The final point of the statement and probably one of the most important ones is around play and pedagogy. So, as we said before digital play is an essential part of early learning so how do we integrate technology in line with kind of our philosophy for young children and their learning. Something to think about is that children can shift from the screen to the off-screen a lot more easily than we as adults can so where we might feel that children are locked into a place online the children can actually make that shift back to the real world really easily and apps can be a place where children can actually be heard so a lot of children that might be maybe quieter and that sort of thing might actually find that technology is a place where they can be heard.

So we don’t leave children to just play with other items we often have interactions with them at the blocks or sitting at tables or you know in different areas of the classroom so why would we do that with technology and I often question educators about why technology is viewed as something that we can hand to children and walk away.

So, what is the pedagogy behind using it? and what do we want them to achieve from it? Things like exploration, social interactions collaboration and just general learning in the digital context is all covered and engaging in active decision-making about the use and the non-use of our digital technology.  It’s not something there to replace what we’re doing but you know how can we enhance our pedagogy by making use of it?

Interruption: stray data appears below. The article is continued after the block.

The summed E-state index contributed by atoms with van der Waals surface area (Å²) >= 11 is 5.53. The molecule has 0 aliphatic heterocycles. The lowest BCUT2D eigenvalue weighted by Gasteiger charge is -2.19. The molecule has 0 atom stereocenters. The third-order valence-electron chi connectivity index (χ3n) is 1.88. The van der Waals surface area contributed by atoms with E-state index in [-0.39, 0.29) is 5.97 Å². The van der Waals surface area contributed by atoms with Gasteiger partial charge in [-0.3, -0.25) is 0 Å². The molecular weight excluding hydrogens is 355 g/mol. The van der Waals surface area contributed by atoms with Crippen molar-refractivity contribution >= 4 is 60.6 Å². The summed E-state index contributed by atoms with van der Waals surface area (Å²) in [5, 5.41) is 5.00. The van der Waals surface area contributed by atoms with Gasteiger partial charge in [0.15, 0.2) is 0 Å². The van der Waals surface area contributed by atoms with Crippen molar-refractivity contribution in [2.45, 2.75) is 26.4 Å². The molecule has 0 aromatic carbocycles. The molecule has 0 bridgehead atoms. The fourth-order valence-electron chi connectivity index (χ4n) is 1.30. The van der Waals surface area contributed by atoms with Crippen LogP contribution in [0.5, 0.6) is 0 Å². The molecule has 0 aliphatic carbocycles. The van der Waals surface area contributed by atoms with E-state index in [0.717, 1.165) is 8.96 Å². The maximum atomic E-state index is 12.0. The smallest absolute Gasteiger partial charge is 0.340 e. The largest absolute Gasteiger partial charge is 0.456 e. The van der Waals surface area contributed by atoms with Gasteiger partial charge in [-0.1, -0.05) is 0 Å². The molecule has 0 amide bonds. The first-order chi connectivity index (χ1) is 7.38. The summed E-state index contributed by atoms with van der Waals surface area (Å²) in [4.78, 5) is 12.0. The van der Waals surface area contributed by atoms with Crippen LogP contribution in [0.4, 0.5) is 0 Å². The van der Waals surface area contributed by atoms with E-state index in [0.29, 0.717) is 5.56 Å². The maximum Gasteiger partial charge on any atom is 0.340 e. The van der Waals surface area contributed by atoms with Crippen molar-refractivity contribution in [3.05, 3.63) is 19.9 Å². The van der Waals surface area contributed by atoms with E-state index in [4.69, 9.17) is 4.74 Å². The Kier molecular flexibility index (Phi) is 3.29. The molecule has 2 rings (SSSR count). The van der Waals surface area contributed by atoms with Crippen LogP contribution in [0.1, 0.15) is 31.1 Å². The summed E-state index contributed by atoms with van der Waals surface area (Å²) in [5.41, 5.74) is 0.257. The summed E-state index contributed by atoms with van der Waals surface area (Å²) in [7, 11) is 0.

An example that I have here with my own children is the use of Louisa my children of us in love Bluey as does everybody and it was really interesting that they were watching these episodes of Bluey and then I caught them one day acting it out so acting out the crane Bluey goes to the park and he uses us like a skilled testing machine and so they collected all their toys and put them in their lap and then they were being the crane and they were actually acting out what they’d seen on the screen. So, it was a really nice kind of transition between the screen and off-screen and then a really nice play experience for them too there was lots of language being used. You know again turn-taking they both had a turn at being the crane they were correcting each other oh no this is how they say it, and this is the words that they use and that sort of thing. So, it’s really nice to see how they could shift from that online world to the offline in real life.